Acentric factor

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The acentric factor is a conceptual number introduced by Kenneth Pitzer in 1955, proven to be very useful in the description of matter.[1] It has become a standard for the phase characterization of single & pure components. The other state description parameters are molecular weight, critical temperature, critical pressure, and critical volume (or critical compressibility).The acentric factor is said to be a measure of the non-sphericity (centricity) of molecules.[2] As it increases, the vapor curve is "pulled" down, resulting in higher boiling points.

It is defined as:


where is the reduced temperature, is the reduced saturation vapor pressure.

For many monatomic fluids


is close to 0.1, therefore . In many cases, lies above the boiling temperature of liquids at atmosphere pressure.

Values of can be determined for any fluid from accurate experimental vapor pressure data. Preferably, these data should first be regressed against a reliable vapor pressure equation such as the following:

ln(P) = A + B/T +C*ln(T) + D*T^6

(This equation fits vapor pressure over a very wide range of temperature for most components, but is by no means the only one that should be considered.) In this regression, a careful check for erroneous vapor pressure measurements must be made, preferably using a log(P) vs. 1/T graph, and any obviously incorrect or dubious values should be discarded. The regression should then be re-run with the remaining good values until a good fit is obtained. The vapor pressure at Tr=0.7 can then be used in the defining equation, above, to estimate acentric factor.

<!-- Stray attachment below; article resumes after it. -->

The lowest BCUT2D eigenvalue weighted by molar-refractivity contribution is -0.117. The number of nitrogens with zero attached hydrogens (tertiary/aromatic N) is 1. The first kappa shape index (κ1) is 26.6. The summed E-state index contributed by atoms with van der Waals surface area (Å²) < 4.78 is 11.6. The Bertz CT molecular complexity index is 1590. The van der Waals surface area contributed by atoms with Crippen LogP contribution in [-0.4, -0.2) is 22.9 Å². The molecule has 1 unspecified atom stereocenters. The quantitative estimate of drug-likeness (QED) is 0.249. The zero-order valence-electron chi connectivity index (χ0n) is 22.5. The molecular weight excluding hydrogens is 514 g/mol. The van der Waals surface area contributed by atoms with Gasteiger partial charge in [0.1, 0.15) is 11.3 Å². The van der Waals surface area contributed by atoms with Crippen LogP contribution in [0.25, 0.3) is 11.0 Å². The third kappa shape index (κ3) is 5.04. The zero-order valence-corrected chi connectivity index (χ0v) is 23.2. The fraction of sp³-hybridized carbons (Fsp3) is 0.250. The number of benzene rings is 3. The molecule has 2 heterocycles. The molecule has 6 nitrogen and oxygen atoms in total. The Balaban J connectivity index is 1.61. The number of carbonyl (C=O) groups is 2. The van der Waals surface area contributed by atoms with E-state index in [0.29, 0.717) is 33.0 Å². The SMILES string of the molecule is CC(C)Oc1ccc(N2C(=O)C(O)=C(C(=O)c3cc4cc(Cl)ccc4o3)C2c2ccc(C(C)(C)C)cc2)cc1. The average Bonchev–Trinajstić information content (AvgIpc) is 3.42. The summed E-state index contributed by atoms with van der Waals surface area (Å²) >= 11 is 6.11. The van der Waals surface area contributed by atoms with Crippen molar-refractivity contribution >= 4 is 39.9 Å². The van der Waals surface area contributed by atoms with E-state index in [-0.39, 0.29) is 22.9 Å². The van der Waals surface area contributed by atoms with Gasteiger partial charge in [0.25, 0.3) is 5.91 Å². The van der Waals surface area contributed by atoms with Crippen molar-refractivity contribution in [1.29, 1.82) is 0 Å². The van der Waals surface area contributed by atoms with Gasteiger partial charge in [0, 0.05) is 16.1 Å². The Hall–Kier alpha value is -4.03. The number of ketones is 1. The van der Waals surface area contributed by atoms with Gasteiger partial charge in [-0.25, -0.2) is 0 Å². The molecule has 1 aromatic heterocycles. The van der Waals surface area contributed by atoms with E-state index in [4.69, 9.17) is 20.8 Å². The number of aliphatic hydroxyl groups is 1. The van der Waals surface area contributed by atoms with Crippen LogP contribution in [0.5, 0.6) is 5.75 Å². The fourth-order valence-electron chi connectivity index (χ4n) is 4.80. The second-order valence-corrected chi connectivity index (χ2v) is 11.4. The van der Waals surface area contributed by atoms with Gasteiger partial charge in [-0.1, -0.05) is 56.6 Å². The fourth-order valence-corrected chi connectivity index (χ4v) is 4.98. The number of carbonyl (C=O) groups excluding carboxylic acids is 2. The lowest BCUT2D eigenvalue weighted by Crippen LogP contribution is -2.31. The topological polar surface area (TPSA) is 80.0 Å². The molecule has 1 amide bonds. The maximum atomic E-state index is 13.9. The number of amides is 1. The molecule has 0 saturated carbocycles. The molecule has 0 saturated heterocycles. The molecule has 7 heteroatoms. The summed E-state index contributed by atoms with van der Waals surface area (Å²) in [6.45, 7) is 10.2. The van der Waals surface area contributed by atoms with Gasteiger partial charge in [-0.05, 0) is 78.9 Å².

Then, using the known critical temperature, Tc, find the temperature at Tr = 0.7. At this temperature, calculate the vapor pressure, Psat, from the regressed equation.

The definition of gives a zero-value for the noble gases argon, krypton, and xenon. is very close to zero for other spherical molecules.[2]

Values of some common gases[edit]

Molecule Acentric Factor[3]
Acetylene 0.187
Ammonia 0.253
Argon 0.000
Carbon Dioxide 0.228
Decane 0.484
Helium -0.390
Hydrogen -0.220
Krypton 0.000
Neon 0.000
Nitrogen 0.040
Nitrous Oxide 0.142
Oxygen 0.022
Xenon 0.000

See also[edit]


  1. ^ Adewumi, Michael. "Acentric Factor and Corresponding States". Pennsylvania State University. Retrieved 2013-11-06. 
  2. ^ a b Saville, G. (2006). "ACENTRIC FACTOR". A-to-Z Guide to Thermodynamics, Heat and Mass Transfer, and Fluids Engineering. doi:10.1615/AtoZ.a.acentric_factor. 
  3. ^ Yaws, Carl L. (2001). Matheson Gas Data Book. McGraw-Hill.